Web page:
About Hong Kong
Hong Kong has one of the highest concentrations of financial institutions in the world, supported by an established financial sector, mature capital markets and a wide variety of sophisticated financial instruments. As a special administrative region of China, it provides a broad range of services for doing business in China and is the main offshore centre for renminbi. Its proximity to China (and to Chinese corporations) and renminbi liquidity make it an attractive destination as a treasury centre.
It has a highly developed regulatory and legal infrastructure and a tax system conducive to financial and currency activity for all levels of investor. It is dependent on trade and as such offers attractive tax incentives, with no tariffs on imports, and levies excise duties on only four commodities.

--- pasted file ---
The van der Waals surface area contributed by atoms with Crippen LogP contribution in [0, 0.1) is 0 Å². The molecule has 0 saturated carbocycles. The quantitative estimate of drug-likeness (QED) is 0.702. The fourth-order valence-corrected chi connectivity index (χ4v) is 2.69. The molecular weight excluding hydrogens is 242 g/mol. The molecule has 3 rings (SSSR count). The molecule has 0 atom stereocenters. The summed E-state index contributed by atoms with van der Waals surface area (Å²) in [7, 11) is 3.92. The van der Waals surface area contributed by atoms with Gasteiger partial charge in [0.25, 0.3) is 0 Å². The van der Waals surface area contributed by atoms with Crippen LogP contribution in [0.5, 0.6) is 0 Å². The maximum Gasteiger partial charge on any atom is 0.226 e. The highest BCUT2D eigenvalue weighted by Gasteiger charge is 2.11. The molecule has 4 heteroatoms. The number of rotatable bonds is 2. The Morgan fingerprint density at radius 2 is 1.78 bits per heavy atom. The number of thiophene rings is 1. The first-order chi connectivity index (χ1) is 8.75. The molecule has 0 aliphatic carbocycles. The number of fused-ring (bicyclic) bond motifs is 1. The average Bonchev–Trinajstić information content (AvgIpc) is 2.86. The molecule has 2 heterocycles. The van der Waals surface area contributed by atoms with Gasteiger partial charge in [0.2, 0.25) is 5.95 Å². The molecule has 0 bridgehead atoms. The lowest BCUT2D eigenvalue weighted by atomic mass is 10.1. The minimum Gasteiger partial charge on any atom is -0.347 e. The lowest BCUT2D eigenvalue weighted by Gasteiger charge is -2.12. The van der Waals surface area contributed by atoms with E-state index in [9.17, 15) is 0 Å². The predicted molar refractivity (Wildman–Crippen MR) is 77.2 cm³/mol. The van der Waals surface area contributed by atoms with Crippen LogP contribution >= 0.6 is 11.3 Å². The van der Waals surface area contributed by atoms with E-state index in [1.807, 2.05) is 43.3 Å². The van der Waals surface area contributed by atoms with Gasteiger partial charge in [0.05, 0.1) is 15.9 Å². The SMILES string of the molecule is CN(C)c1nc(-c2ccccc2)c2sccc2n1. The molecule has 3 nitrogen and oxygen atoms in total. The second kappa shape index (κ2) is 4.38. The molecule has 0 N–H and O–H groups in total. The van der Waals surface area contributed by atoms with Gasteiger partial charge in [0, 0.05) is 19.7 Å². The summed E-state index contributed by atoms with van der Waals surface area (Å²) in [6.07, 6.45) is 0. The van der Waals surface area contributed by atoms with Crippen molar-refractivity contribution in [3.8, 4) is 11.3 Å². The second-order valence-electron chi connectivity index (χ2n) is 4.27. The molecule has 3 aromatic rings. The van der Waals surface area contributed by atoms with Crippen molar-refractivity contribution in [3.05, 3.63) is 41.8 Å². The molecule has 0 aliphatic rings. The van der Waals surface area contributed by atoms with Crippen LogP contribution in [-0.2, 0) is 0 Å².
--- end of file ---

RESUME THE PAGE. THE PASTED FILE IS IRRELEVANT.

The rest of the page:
Hong Kong has well-established trade, shipping and logistics industries, and was the seventh largest trading economy in the world (2017), the sixth busiest container port (2017) and the world's leading air cargo transport centre (2017).
What solutions are available in Hong Kong?
|Treasury Centres||A centralised treasury is one way to reduce the tax burden, centralise risk management, improve liquidity and enhance yield on cash.|
|Interest Optimisation||Maximise your interest yield from for your balances held with the bank.|
|Notional Pooling||Cash balances in different accounts are notionally offset to derive the net balance, which is then used to calculate interest.|
|Sweeping/ Zero Balance Account (ZBA)||ZBA are checking accounts with zero balances where funds are physically swept to eliminate excess balances and maintain greater control over disbursements.|
|In-house Banks (IHB)||In-house banks provide corporate treasurers with another method of centralising and consolidating their business.|